Health Diaries » Cancer » Cervical Cancer » The Cervical Cancer Blog

Wednesday, Jul 9, 2008

Will Gardasil Increase Cervical Cancer Rates?

| Filed under: Gardasil

Saturday, Oct 27, 2007

All Girls in England to Receive HPV Vaccine

The British government has decided that all girls in England aged 12 to 13 will receive the HPV vaccine starting in fall 2008.

In fall 2009, girls 16 to 18 will be vaccinated and in fall 2010 girls 15 to 17 will be vaccinated.

The shots will be given in schools but will not be mandatory.

The government says they will only choose one HPV vaccine, either Merck's Gardasil or GlaxoSmithKlin's Cervarix. The two companies will have to compete for the contract.

While many people applaud the mass vaccination plan, others are concerned about things like potential side effects and longterm effectiveness of the vaccine.

| Filed under: HPV Vaccine

Thursday, Sep 20, 2007

Merck Says Gardasil Works Better Than They Thought

A new study by Merck, the makers of Gardasil, has found that Gardasil protects against more strains of HPV than previously thought.

The vaccine was previously known to protect against four strains of the virus - 16, 18, 6, and 11. The new study shows that it may also protect against 10 other strains of the virus.

Despite the new findings that show increased protection, doctors point to an important limitation of the vaccine — it is only 39 percent effective against lesions caused by these other strains of HPV. The majority of that efficacy was seen in just two of the other 10 strains, notes Harper.

However, physicians are still optimistic about the new findings and hope additional coverage will eventually help reduce cervical cancer rates.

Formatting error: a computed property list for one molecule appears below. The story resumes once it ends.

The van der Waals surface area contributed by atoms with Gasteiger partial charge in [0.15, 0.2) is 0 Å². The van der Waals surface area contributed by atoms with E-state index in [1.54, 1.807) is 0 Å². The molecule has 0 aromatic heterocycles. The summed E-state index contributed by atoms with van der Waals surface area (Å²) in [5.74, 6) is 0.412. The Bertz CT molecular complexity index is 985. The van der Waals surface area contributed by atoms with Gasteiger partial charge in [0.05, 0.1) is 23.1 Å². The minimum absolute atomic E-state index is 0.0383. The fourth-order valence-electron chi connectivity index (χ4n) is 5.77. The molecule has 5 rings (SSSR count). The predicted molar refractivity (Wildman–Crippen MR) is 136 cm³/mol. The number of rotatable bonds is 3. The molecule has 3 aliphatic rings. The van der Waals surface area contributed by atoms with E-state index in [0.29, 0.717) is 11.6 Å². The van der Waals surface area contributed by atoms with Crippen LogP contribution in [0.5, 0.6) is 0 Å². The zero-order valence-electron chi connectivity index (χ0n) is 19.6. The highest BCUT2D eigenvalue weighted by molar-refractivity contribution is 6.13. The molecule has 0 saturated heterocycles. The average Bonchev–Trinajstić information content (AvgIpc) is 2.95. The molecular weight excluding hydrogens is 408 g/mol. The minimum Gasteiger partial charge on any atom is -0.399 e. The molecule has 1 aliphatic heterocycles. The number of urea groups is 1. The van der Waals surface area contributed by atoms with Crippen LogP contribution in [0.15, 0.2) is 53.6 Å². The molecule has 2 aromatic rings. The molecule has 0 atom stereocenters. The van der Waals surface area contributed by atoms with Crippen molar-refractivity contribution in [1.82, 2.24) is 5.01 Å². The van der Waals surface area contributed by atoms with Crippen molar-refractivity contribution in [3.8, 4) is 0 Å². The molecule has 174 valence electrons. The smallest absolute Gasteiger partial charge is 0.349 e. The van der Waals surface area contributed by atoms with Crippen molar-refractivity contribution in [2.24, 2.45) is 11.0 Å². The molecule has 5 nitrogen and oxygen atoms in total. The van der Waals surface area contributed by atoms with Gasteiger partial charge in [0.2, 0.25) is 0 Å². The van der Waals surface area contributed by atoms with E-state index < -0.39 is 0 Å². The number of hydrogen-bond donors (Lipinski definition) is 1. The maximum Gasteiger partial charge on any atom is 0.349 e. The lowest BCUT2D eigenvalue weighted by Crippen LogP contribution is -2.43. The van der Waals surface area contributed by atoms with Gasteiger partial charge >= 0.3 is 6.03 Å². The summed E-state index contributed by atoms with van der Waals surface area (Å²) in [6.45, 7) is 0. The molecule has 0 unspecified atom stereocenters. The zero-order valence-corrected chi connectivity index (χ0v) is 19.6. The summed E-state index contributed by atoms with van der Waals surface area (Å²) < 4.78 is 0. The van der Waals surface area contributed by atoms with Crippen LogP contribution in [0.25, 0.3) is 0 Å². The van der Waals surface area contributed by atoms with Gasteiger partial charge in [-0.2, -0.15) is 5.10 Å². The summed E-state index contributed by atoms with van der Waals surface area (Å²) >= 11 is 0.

Posted by staff writer | Filed under: Gardasil

Wednesday, Sep 19, 2007

1 in 10 Girls Under 16 in England Infected with HPV

A study in England by the Health Protection Agency has found that 1 in 10 girls under 16 in England are infected with the HPV virus.

The agency tested blood samples from 1,483 girls and women aged 10-29 years for types of the virus that can cause genital warts and cervical cancer.

The results, presented at the agency's annual conference in Warwick today, showed that the risk of infection rises sharply from the age of 14.

The study was done in the wake of recommendations that 12 and 13 year old girls be vaccinated against the HPV virus.

One in 10 girls under 16 has potential cancer virus

Posted by staff writer | Filed under: HPV

Tuesday, Aug 14, 2007

HPV Vaccines Don't Work Against Existing Infection

According to a new study, cervical cancer vaccines such as Gardasil do not fight existing HPV infections. The focus of the vaccines will continue to be on young girls who haven't yet been exposed to the virus.

The findings, reported in the Aug. 15 issue of the Journal of the American Medical Association, support a recommendation in June from the U.S. Centers for Disease Control and Prevention that vaccination focus on girls 11 and 12 years of age, most of whom would not have already become sexually active.

Cervical Cancer Vaccines Won't Fight Existing HPV Infection

Posted by staff writer | Filed under: HPV Vaccine


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